Main Story:
Jurisdictional responses

Business climate
The global financial crisis that originated in the US as a result of both regulatory and supervisory failures, has given rise to a new era of international focus. The crisis and the need to repair the damage caused by it brought attention to the issues of tax evasion, financial crime and bank regulation. Bermuda has long been a jurisdiction that puts its professional credibility first. Its historical efforts to combat financial crime and assist other jurisdictions combat tax evasion are well known. Bermuda signed its first tax information exchange agreement with the US in the early 1980’s and has long had a system of ensuring that anyone doing business in Bermuda is known to the financial regulatory authority (the “BMA”).
Notwithstanding the spate of unprecedented and sustained attacks on offshore financial centres (“OFCs”) by the OECD and G20 member states in relation to issues of transparency, anti-money laundering (“AML”) and tax reform, Bermuda continues amongst those financial centres that lead the way not only in cooperation but in determining the standards by which all jurisdictions are to be assessed going forward.
Long before the crisis, Bermuda was working hard with the OECD to develop international standards for the exchange of information in relation to issues of tax evasion. More recently Bermuda was appointed as a vice chair of the OECD Steering Group, which is tasked with setting out how the OECD Peer Review Group is to assess the success and rate of local implementation of the provisions contained in the tax information exchange agreements entered into by the jurisdictions being reviewed.
Any change in the business climate in Bermuda in the last several years has been due to the global economic downturn and consequently reduced onshore transactions rather than as a result of the very public and visual attacks on OFCs. Like all international financial centres, Bermuda is not immune to the vagaries of the international market place. The volatility associated with the 2008 US financial crisis which ultimately led to the global credit crisis which, in turn, created the global recession, still endures. In the wake of the global recession, stagnant capital markets, credit markets and merger and acquisition markets still persist. The convergence of unstable global financial markets with the emergence of a new international tax and regulatory order has created an air of uncertainty that is being felt by everyone. Although there has been a noticeable drop in new business, Bermudian based or registered businesses have continued to keep the island’s professionals busy.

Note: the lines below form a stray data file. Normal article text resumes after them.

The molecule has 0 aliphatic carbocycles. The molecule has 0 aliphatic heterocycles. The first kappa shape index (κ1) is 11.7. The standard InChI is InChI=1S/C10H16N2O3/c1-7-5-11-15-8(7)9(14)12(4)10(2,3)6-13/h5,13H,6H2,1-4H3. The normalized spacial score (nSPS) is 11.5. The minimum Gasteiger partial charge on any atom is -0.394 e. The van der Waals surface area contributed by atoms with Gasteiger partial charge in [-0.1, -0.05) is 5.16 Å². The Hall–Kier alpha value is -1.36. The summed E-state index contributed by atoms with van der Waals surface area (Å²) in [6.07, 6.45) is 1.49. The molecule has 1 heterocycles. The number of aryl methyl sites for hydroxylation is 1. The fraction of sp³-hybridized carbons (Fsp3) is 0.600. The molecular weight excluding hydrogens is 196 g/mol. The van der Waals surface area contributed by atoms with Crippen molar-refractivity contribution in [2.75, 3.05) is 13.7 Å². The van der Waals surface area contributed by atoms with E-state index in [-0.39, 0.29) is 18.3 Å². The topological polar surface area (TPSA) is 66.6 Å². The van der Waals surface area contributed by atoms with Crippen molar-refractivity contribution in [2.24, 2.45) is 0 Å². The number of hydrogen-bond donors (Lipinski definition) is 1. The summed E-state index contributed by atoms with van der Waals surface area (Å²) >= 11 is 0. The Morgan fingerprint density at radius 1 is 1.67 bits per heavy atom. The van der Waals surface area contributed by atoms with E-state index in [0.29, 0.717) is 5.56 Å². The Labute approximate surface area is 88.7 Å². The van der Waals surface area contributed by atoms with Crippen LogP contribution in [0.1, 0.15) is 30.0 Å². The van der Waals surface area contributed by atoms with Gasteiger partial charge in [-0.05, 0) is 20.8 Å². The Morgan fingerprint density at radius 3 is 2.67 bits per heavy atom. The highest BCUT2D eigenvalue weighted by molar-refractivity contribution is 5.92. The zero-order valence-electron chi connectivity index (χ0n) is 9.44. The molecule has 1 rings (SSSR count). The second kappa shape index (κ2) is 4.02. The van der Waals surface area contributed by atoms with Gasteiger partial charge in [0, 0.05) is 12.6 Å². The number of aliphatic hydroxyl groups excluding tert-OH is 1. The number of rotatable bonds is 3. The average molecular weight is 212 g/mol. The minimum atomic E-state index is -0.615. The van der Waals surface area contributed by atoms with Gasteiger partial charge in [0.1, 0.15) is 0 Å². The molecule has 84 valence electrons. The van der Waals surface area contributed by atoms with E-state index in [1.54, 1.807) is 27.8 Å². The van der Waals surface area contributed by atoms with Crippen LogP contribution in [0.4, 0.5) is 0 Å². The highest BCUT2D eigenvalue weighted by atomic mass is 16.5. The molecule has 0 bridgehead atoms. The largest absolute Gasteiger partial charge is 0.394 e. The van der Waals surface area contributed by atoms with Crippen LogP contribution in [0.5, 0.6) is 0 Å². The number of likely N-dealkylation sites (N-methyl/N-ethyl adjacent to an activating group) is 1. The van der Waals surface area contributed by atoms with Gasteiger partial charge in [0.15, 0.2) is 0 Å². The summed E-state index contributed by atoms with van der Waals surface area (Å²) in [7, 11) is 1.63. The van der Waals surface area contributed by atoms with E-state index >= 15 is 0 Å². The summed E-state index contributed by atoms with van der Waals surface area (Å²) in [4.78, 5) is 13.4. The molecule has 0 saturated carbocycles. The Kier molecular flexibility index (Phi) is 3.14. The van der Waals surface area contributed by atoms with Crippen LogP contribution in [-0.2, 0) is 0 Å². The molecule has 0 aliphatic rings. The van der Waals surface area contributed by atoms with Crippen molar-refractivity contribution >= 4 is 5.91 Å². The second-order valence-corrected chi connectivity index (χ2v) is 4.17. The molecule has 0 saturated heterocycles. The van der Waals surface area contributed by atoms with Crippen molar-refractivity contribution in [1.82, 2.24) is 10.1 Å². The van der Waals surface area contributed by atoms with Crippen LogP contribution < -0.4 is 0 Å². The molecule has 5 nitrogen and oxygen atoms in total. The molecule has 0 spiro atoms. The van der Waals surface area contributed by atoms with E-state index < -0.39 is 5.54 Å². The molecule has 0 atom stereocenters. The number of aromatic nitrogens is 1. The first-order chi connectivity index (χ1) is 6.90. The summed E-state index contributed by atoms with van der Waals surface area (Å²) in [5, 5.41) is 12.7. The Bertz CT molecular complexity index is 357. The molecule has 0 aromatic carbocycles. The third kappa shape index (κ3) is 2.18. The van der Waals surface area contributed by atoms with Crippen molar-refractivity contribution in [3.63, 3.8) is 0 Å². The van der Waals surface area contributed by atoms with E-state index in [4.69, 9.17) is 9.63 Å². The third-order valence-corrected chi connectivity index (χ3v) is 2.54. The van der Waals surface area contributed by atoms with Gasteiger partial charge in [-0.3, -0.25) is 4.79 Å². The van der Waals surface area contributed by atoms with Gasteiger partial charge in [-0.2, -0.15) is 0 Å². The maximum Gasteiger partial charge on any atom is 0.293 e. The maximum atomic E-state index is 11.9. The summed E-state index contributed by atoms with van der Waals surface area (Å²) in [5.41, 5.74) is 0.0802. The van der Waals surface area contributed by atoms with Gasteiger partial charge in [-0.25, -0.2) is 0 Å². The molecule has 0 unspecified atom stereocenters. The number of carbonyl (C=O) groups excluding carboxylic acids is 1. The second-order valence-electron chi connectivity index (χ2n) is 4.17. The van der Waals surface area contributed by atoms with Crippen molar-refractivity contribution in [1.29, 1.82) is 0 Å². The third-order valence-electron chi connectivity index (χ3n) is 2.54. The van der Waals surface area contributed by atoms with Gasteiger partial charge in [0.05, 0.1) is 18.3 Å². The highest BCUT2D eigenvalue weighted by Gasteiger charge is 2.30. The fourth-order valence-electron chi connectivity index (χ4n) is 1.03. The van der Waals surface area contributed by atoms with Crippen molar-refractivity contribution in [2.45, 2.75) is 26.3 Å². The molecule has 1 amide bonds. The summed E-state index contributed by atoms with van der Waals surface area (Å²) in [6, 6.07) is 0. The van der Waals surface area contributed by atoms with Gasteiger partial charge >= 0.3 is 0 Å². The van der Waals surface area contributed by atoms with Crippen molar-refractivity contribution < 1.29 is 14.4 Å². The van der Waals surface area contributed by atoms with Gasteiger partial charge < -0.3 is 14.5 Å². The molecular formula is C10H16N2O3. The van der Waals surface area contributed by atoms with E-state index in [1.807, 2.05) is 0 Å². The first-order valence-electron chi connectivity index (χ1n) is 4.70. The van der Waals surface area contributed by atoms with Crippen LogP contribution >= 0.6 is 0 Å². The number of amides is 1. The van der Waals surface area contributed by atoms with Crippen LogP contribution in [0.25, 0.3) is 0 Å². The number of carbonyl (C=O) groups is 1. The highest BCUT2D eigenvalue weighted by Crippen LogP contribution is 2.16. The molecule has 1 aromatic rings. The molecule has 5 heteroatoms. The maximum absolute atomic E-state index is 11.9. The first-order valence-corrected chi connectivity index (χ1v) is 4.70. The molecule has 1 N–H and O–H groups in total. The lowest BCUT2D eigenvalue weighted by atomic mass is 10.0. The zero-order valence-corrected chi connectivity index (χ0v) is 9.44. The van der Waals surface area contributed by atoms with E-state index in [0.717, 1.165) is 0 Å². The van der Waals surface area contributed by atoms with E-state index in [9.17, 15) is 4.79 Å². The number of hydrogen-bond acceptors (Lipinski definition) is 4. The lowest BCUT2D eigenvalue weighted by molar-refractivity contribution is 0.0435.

The European Union’s Alternative Investment Fund Managers Directive (the “AIFMD”) is a significant issue that the funds sector has to confront, whilst the insurance sector is heavily focused on securing Solvency II equivalency. The issue with the AIFMD is not so much its content but the fact that the European Commission, Parliament and Council themselves are not in agreement over such fundamental issues as to whom the Directive will apply and how. The AIFMD is highly politicised within Europe and has been publicly criticised by a number of jurisdictions around the world, including the USA. Like the rest of the world, Bermuda will have to wait for Europe to agree on the final terms of the AIFMD before being in a position to assess its likely impact on the island’s funds sector.
Tax competition